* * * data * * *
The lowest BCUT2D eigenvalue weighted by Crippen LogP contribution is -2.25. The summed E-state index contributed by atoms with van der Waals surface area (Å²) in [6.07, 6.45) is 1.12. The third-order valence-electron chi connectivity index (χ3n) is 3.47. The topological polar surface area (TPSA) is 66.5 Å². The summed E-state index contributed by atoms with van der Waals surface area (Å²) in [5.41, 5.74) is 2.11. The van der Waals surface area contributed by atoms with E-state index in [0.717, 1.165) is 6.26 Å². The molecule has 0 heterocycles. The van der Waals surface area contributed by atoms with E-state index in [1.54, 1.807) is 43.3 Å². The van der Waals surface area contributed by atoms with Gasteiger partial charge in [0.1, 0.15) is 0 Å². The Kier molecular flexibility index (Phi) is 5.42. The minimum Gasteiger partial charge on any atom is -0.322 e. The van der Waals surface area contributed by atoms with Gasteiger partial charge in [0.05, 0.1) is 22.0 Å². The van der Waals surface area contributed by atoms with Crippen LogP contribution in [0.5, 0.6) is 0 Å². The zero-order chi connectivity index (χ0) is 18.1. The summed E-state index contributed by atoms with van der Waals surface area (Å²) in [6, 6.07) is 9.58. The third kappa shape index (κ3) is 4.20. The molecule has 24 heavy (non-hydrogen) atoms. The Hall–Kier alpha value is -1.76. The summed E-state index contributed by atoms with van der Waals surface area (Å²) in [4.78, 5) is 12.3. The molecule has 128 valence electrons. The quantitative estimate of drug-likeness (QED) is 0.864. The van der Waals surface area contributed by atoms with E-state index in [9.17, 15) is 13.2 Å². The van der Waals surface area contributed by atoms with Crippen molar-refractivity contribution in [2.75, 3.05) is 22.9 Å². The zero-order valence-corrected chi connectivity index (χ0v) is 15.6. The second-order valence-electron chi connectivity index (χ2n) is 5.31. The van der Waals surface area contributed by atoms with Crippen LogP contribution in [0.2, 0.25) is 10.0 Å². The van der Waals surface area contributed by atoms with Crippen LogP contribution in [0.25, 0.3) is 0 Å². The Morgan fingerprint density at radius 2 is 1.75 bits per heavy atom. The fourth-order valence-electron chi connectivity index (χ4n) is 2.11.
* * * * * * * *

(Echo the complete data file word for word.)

The lowest BCUT2D eigenvalue weighted by Crippen LogP contribution is -2.25. The summed E-state index contributed by atoms with van der Waals surface area (Å²) in [6.07, 6.45) is 1.12. The third-order valence-electron chi connectivity index (χ3n) is 3.47. The topological polar surface area (TPSA) is 66.5 Å². The summed E-state index contributed by atoms with van der Waals surface area (Å²) in [5.41, 5.74) is 2.11. The van der Waals surface area contributed by atoms with E-state index in [0.717, 1.165) is 6.26 Å². The molecule has 0 heterocycles. The van der Waals surface area contributed by atoms with E-state index in [1.54, 1.807) is 43.3 Å². The van der Waals surface area contributed by atoms with Gasteiger partial charge in [0.1, 0.15) is 0 Å². The Kier molecular flexibility index (Phi) is 5.42. The minimum Gasteiger partial charge on any atom is -0.322 e. The van der Waals surface area contributed by atoms with Gasteiger partial charge in [0.05, 0.1) is 22.0 Å². The van der Waals surface area contributed by atoms with Crippen LogP contribution in [0.5, 0.6) is 0 Å². The zero-order chi connectivity index (χ0) is 18.1. The summed E-state index contributed by atoms with van der Waals surface area (Å²) in [6, 6.07) is 9.58. The third kappa shape index (κ3) is 4.20. The molecule has 24 heavy (non-hydrogen) atoms. The Hall–Kier alpha value is -1.76. The summed E-state index contributed by atoms with van der Waals surface area (Å²) in [4.78, 5) is 12.3. The molecule has 128 valence electrons. The quantitative estimate of drug-likeness (QED) is 0.864. The van der Waals surface area contributed by atoms with E-state index in [9.17, 15) is 13.2 Å². The van der Waals surface area contributed by atoms with Crippen molar-refractivity contribution in [2.75, 3.05) is 22.9 Å². The zero-order valence-corrected chi connectivity index (χ0v) is 15.6. The second-order valence-electron chi connectivity index (χ2n) is 5.31. The van der Waals surface area contributed by atoms with Crippen LogP contribution in [0.2, 0.25) is 10.0 Å². The van der Waals surface area contributed by atoms with Crippen LogP contribution in [0.25, 0.3) is 0 Å². The Morgan fingerprint density at radius 2 is 1.75 bits per heavy atom. The fourth-order valence-electron chi connectivity index (χ4n) is 2.11.